Recent superhero movies have been bad. Really bad. First Batman v Superman, then Suicide Squad; it feels like a parade of bad plots that are just going through the motions between action sequences.

According to a third-hand rumor about the upcoming Batman movie, there could be a very good explanation for this: money, and where movies make it.

io9 spotted a rather shocking rumor in a wide-reaching Ringer piece about the state of the movie industry. Bret Easton Ellis, a well-known screenwriter, was talking about a conversation he was having with unnamed movie execs:

“I was having dinner with a couple of executives who know other executives who are working on the [forthcoming] Batman movie, The Batman,” Ellis tells me. “And they were just telling me that there are serious problems with the script. And that the executives I was having dinner with were complaining about people who work on the Batman movie. And they just said they went to the studio and they said, ‘Look, the script is … Here’s 30 things that are wrong with it that we can fix.’ And [the executives] said, ‘We don’t care. We don’t really care. The amount of money we’re going to make globally, I mean 70 percent of our audience is not going to be seeing this in English. And it doesn’t really matter, these things that you’re bringing up about the flaws of the script.”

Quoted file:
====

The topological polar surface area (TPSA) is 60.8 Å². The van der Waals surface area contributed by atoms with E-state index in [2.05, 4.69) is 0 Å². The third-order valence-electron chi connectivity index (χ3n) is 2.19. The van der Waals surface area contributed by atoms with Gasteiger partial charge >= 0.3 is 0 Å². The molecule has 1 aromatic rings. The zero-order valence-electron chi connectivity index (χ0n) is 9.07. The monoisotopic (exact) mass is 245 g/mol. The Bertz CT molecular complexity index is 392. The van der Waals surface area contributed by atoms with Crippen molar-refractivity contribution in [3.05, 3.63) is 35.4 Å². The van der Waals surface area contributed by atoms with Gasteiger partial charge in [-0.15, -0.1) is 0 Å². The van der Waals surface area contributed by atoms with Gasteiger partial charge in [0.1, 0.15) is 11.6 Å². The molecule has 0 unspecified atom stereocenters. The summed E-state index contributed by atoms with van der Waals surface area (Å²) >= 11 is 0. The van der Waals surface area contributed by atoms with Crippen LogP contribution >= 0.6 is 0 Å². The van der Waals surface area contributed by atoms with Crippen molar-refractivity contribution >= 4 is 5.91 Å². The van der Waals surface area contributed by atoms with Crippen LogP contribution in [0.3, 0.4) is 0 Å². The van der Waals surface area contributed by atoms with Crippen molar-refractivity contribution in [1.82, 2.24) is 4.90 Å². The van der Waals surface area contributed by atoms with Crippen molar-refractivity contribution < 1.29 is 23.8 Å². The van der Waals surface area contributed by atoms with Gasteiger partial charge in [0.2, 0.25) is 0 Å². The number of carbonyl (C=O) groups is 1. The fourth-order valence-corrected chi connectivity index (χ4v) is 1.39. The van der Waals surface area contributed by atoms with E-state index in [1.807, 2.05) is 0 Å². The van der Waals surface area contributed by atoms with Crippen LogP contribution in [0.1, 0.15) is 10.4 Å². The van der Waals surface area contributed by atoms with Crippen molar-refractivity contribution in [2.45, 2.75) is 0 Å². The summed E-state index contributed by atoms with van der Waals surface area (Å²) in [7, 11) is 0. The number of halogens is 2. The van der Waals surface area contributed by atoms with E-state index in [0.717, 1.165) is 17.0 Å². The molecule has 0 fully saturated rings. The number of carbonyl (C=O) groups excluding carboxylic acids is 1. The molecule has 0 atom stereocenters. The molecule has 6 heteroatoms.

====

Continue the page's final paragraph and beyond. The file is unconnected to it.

The message is clear: some movies, in particular big franchise movies, are going to make money overseas no matter what.

It’s worth mentioning the context that this rumor comes in, of course. Read the entire interview with Ellis (which is worthwhile), and you’ll see that he has a strong opinion to push related to the movie industry. Seperately, he says that “There will not be another Coppola. There will not be another Spielberg. There will not be another Scorsese. There will not be another Altman. Because the melding of that kind of artistic mind with a cultural experience, which was going to the movies and watching a large-scale film on a giant screen that’s not IMAX that isn’t a Marvel movie, is over.”

But even if Ellis is pushing an agenda, the claims he’s making are certainly believable by anyone who’s watched a superhero movie in the last year. There’s even numbers to back it up — Chinese businesses paid millions to Transformers: Age of Extinction to place Chinese products in the movie, presumably because of the huge Chinese audience consuming it.

Anyway, back to the rather incredible accusations at hand. If Ellis is right, movies are currently being made as part of storied franchises that the studios know are crap. But they’re still being produced because they’re intended for an audience that doesn’t even understand the words coming out of actors’ mouths. Of course movies are a business, but this is something else altogether.

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